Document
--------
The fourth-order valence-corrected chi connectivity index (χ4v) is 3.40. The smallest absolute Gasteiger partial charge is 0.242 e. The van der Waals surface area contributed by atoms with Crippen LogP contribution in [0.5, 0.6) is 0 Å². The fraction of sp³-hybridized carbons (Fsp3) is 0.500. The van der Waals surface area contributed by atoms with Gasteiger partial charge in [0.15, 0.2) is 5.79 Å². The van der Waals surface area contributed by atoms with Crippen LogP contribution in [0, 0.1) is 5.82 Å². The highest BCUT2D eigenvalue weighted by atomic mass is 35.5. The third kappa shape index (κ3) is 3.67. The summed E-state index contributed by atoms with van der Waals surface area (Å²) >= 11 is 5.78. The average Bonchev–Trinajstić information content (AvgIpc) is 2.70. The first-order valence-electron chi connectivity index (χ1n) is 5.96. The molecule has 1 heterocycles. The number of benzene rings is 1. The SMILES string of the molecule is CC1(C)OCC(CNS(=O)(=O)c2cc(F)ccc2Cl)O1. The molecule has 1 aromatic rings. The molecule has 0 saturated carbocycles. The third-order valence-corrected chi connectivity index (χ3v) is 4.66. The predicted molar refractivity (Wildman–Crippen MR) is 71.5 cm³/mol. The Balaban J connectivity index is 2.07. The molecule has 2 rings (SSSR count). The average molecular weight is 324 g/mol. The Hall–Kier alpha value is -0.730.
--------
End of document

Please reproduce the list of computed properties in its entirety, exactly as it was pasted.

The fourth-order valence-corrected chi connectivity index (χ4v) is 3.40. The smallest absolute Gasteiger partial charge is 0.242 e. The van der Waals surface area contributed by atoms with Crippen LogP contribution in [0.5, 0.6) is 0 Å². The fraction of sp³-hybridized carbons (Fsp3) is 0.500. The van der Waals surface area contributed by atoms with Gasteiger partial charge in [0.15, 0.2) is 5.79 Å². The van der Waals surface area contributed by atoms with Crippen LogP contribution in [0, 0.1) is 5.82 Å². The highest BCUT2D eigenvalue weighted by atomic mass is 35.5. The third kappa shape index (κ3) is 3.67. The summed E-state index contributed by atoms with van der Waals surface area (Å²) >= 11 is 5.78. The average Bonchev–Trinajstić information content (AvgIpc) is 2.70. The first-order valence-electron chi connectivity index (χ1n) is 5.96. The molecule has 1 heterocycles. The number of benzene rings is 1. The SMILES string of the molecule is CC1(C)OCC(CNS(=O)(=O)c2cc(F)ccc2Cl)O1. The molecule has 1 aromatic rings. The molecule has 0 saturated carbocycles. The third-order valence-corrected chi connectivity index (χ3v) is 4.66. The predicted molar refractivity (Wildman–Crippen MR) is 71.5 cm³/mol. The Balaban J connectivity index is 2.07. The molecule has 2 rings (SSSR count). The average molecular weight is 324 g/mol. The Hall–Kier alpha value is -0.730.